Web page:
Failure demand is a false demand from customers for your services. It’s the opposite of value demand. But if value demand is when customers demand a service they’re willing to pay for, does that make failure demand something customers “want” but would rather not pay for?
In a sense, yes. But it’s much more than this.
Failure demand is, “The demand caused by a failure to do something…right for a customer”. (Medium, 10 Sep 2020) It was introduced by John Seddon in 1992 to highlight the distinction between systems that satisfied customer needs versus command and control-oriented management.
Value demand looks like quote requests, purchase orders, or the sound of the cash register’s ka-ching. It’s what happens before your customer writes an appreciative testimonial. These are the activities in your business that are driven by customers wanting what you’re selling.
On the other hand, failure demand is a buggy product to be repaired, a billing query to be answered, an unfathomable user guide that needs explaining, or making another call to the dispatcher to re-schedule the service consultant who didn’t show up. Again.
It’s the vague, generic job ad that garners 100s of CVs, each earning an impersonal template rejection email or, worse, the insulting last line in the job ad, “If you don’t hear from us, your application was unsuccessful.”
Both types of demand use up your business’s capacity. The one satisfies customers and earns revenue, but the other eats profits straight off your bottom line. Naturally, we’d want to reduce failure demand to free up more capacity for value demand.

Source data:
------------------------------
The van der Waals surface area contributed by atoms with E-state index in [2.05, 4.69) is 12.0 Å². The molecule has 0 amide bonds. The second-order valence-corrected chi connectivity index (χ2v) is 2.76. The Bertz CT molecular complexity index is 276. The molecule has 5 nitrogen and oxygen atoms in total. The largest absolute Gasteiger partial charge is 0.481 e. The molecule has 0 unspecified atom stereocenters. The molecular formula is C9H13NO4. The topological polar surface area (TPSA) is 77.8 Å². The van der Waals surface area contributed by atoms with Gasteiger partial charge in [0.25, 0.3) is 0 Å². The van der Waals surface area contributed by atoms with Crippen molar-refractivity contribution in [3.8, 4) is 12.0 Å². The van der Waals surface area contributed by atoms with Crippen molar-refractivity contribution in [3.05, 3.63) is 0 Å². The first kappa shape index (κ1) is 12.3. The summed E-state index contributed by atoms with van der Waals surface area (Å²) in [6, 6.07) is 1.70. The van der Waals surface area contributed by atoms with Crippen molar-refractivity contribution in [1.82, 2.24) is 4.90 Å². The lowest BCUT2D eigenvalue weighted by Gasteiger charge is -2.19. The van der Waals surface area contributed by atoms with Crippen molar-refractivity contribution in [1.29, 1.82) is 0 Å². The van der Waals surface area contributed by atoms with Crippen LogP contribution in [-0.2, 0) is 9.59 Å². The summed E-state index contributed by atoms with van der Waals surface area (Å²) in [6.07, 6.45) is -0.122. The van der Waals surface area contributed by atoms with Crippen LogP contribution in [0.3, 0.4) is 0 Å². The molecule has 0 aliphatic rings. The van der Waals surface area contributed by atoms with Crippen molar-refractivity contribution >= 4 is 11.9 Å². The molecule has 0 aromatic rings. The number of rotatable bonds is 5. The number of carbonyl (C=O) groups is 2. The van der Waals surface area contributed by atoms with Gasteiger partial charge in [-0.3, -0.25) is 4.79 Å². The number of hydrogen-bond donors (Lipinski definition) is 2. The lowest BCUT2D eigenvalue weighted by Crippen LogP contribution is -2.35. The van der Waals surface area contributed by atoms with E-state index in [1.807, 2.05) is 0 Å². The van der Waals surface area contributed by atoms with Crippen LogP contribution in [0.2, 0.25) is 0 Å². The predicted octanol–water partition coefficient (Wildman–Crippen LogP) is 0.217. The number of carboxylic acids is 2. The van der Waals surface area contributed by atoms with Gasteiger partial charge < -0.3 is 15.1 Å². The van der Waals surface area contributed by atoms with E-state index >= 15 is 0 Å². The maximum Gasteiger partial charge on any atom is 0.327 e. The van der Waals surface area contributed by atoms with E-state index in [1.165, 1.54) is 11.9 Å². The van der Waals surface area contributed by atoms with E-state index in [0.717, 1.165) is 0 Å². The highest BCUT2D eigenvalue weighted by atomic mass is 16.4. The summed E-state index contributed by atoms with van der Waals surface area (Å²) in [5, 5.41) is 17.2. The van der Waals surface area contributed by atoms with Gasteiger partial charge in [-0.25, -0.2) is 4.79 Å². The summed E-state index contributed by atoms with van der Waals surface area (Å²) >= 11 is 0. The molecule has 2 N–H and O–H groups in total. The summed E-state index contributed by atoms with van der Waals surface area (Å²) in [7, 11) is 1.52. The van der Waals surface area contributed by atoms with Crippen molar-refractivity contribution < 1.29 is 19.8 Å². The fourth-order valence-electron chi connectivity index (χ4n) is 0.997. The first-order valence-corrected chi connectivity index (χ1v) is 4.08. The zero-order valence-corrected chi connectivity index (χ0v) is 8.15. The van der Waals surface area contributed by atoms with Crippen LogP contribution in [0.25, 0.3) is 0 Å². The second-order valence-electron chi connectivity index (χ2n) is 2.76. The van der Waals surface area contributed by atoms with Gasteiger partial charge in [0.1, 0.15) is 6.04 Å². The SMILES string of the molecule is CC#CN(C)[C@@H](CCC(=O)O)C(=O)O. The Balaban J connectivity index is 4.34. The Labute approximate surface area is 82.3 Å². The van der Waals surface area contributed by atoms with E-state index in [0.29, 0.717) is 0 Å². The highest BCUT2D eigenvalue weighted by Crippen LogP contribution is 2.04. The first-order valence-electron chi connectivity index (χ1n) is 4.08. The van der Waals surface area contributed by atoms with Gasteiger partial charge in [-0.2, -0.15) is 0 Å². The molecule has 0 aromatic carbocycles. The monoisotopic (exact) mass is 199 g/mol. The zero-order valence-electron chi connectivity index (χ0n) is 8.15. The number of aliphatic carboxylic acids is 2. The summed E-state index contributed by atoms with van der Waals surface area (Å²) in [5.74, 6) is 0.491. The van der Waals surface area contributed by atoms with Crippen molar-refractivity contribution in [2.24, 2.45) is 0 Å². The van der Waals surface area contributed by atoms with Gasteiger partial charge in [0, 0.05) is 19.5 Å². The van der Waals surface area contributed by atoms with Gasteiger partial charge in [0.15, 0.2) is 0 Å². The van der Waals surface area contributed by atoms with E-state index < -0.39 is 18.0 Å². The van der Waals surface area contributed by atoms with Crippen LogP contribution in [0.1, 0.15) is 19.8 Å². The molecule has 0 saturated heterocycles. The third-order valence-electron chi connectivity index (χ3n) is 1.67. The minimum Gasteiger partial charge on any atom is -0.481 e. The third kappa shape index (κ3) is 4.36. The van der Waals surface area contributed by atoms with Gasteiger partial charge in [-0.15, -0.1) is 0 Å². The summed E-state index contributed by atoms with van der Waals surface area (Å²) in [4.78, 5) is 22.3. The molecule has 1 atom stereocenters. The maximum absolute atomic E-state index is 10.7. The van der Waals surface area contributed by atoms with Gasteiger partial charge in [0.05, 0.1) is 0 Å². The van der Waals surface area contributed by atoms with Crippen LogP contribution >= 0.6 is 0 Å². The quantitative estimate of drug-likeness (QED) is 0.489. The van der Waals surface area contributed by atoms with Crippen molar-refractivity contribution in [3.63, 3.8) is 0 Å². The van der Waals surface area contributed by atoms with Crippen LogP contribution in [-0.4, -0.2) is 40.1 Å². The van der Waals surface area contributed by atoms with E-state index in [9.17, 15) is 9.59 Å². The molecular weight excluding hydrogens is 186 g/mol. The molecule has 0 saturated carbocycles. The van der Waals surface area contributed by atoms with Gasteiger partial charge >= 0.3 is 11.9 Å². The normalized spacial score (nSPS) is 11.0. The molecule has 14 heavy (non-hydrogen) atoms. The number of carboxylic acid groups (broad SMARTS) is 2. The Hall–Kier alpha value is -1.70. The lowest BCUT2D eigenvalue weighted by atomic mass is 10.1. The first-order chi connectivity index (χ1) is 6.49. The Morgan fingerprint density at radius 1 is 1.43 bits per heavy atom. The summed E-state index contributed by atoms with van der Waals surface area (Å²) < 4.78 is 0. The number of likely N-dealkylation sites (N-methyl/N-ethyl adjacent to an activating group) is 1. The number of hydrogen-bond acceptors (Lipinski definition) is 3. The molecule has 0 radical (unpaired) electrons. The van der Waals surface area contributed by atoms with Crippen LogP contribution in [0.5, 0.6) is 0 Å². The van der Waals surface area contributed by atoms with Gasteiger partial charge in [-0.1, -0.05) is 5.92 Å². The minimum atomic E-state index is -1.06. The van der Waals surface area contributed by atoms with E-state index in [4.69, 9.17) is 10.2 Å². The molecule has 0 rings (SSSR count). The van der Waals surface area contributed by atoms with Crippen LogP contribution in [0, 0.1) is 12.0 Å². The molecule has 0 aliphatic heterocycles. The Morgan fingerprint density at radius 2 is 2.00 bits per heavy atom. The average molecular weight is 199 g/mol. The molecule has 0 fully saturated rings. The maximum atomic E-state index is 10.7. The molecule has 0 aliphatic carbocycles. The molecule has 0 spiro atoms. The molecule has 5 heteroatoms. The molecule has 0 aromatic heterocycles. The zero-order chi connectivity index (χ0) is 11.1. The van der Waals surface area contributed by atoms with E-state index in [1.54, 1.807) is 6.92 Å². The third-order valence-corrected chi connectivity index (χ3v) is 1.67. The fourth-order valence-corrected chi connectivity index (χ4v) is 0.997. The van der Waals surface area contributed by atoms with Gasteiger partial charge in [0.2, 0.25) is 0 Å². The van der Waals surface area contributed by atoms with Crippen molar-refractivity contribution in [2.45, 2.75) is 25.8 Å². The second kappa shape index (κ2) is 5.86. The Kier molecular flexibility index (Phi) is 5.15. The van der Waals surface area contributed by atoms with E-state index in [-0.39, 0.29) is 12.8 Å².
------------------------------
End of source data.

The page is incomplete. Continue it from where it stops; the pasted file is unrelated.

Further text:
But while it’s easy spotting failure demand activities in your business, it’s much harder doing something about them. The more you focus on them, the more you’ll get. Especially as you scale your business.
Failure demand thrives with management controls like activity-based costing, growing customer support call centres, standardised job descriptions, or rigid processes that remove decision making power from customer service. This is especially problematic in service-oriented businesses, where the one-size-fits-all service is almost guaranteed to fit no one.
This is the trap of failure demand, when management attention is mis-directed at inward efficiencies instead of systemic effectiveness in satisfying the customer’s need the first time around.
Failure demand is not fixed by addressing failure demand.
Don’t set targets to control the turn-around time or cost to fix errors. Don’t build admin and reporting software to monitor fault resolution. This just entrenches failure demand.
The only sustainable solution is to focus on the system that gave rise to failure demand.
So how do you know where your system is broken and where it needs fixing?
It starts with tuning in to your customer. Ideally, if every customer is satisfied and there are no come-backs, then you’ve eliminated failure demand.
The gains are typically much better than marginal. Many service-based businesses waste over 50% of all customer service activities on fixing errors. (Vanguard Consulting) The problem with failure demand is not the demand from failures, it’s your systems that aren’t meeting customer expectations.
Eliminate failure demand and you’ll probably discover all the capacity you need to build loyal fans and grow your business.
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- “Failure demand vs Value Demand”, Medium, 10 Sep 2020.
- “Failure Demand”, Vanguard Consulting, sourced 08 Oct 2021.
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